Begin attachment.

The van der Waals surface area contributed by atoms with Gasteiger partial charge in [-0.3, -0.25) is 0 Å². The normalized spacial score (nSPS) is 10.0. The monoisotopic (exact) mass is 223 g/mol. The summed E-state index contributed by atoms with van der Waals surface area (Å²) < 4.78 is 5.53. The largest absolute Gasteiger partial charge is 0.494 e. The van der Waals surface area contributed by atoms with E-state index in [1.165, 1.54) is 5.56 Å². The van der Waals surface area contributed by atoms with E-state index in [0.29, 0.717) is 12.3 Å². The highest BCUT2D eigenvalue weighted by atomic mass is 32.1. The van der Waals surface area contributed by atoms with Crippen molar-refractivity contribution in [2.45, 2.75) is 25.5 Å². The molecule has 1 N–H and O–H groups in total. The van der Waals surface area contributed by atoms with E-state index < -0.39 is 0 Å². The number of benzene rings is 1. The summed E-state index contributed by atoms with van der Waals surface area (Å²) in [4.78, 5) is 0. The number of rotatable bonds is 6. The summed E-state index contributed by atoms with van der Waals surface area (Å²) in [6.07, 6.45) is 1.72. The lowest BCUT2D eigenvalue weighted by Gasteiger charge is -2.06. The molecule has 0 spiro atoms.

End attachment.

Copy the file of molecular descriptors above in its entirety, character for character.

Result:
The van der Waals surface area contributed by atoms with Gasteiger partial charge in [-0.3, -0.25) is 0 Å². The normalized spacial score (nSPS) is 10.0. The monoisotopic (exact) mass is 223 g/mol. The summed E-state index contributed by atoms with van der Waals surface area (Å²) < 4.78 is 5.53. The largest absolute Gasteiger partial charge is 0.494 e. The van der Waals surface area contributed by atoms with E-state index in [1.165, 1.54) is 5.56 Å². The van der Waals surface area contributed by atoms with E-state index in [0.29, 0.717) is 12.3 Å². The highest BCUT2D eigenvalue weighted by atomic mass is 32.1. The van der Waals surface area contributed by atoms with Crippen molar-refractivity contribution in [2.45, 2.75) is 25.5 Å². The molecule has 1 N–H and O–H groups in total. The van der Waals surface area contributed by atoms with E-state index < -0.39 is 0 Å². The number of benzene rings is 1. The summed E-state index contributed by atoms with van der Waals surface area (Å²) in [4.78, 5) is 0. The number of rotatable bonds is 6. The summed E-state index contributed by atoms with van der Waals surface area (Å²) in [6.07, 6.45) is 1.72. The lowest BCUT2D eigenvalue weighted by Gasteiger charge is -2.06. The molecule has 0 spiro atoms.